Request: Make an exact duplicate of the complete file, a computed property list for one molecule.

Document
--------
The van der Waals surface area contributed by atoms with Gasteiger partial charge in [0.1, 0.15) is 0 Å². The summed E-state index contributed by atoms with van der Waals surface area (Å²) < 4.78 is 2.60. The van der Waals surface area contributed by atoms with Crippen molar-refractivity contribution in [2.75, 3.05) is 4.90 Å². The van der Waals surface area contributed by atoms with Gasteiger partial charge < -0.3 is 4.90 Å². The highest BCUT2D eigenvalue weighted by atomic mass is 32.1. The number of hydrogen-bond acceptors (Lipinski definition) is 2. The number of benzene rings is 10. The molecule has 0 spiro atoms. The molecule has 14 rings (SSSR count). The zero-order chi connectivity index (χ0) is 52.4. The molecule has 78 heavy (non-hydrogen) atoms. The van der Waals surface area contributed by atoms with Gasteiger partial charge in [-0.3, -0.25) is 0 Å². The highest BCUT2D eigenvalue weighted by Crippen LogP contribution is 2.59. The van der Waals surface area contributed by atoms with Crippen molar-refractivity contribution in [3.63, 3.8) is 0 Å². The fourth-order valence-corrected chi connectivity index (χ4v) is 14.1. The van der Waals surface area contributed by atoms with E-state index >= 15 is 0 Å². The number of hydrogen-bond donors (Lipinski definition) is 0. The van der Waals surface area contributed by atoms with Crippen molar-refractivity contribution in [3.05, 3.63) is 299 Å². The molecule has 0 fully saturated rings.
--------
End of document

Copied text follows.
The van der Waals surface area contributed by atoms with Gasteiger partial charge in [0.1, 0.15) is 0 Å². The summed E-state index contributed by atoms with van der Waals surface area (Å²) < 4.78 is 2.60. The van der Waals surface area contributed by atoms with Crippen molar-refractivity contribution in [2.75, 3.05) is 4.90 Å². The van der Waals surface area contributed by atoms with Gasteiger partial charge < -0.3 is 4.90 Å². The highest BCUT2D eigenvalue weighted by atomic mass is 32.1. The number of hydrogen-bond acceptors (Lipinski definition) is 2. The number of benzene rings is 10. The molecule has 0 spiro atoms. The molecule has 14 rings (SSSR count). The zero-order chi connectivity index (χ0) is 52.4. The molecule has 78 heavy (non-hydrogen) atoms. The van der Waals surface area contributed by atoms with Gasteiger partial charge in [-0.3, -0.25) is 0 Å². The highest BCUT2D eigenvalue weighted by Crippen LogP contribution is 2.59. The van der Waals surface area contributed by atoms with Crippen molar-refractivity contribution in [3.63, 3.8) is 0 Å². The fourth-order valence-corrected chi connectivity index (χ4v) is 14.1. The van der Waals surface area contributed by atoms with E-state index >= 15 is 0 Å². The number of hydrogen-bond donors (Lipinski definition) is 0. The van der Waals surface area contributed by atoms with Crippen molar-refractivity contribution in [3.05, 3.63) is 299 Å². The molecule has 0 fully saturated rings.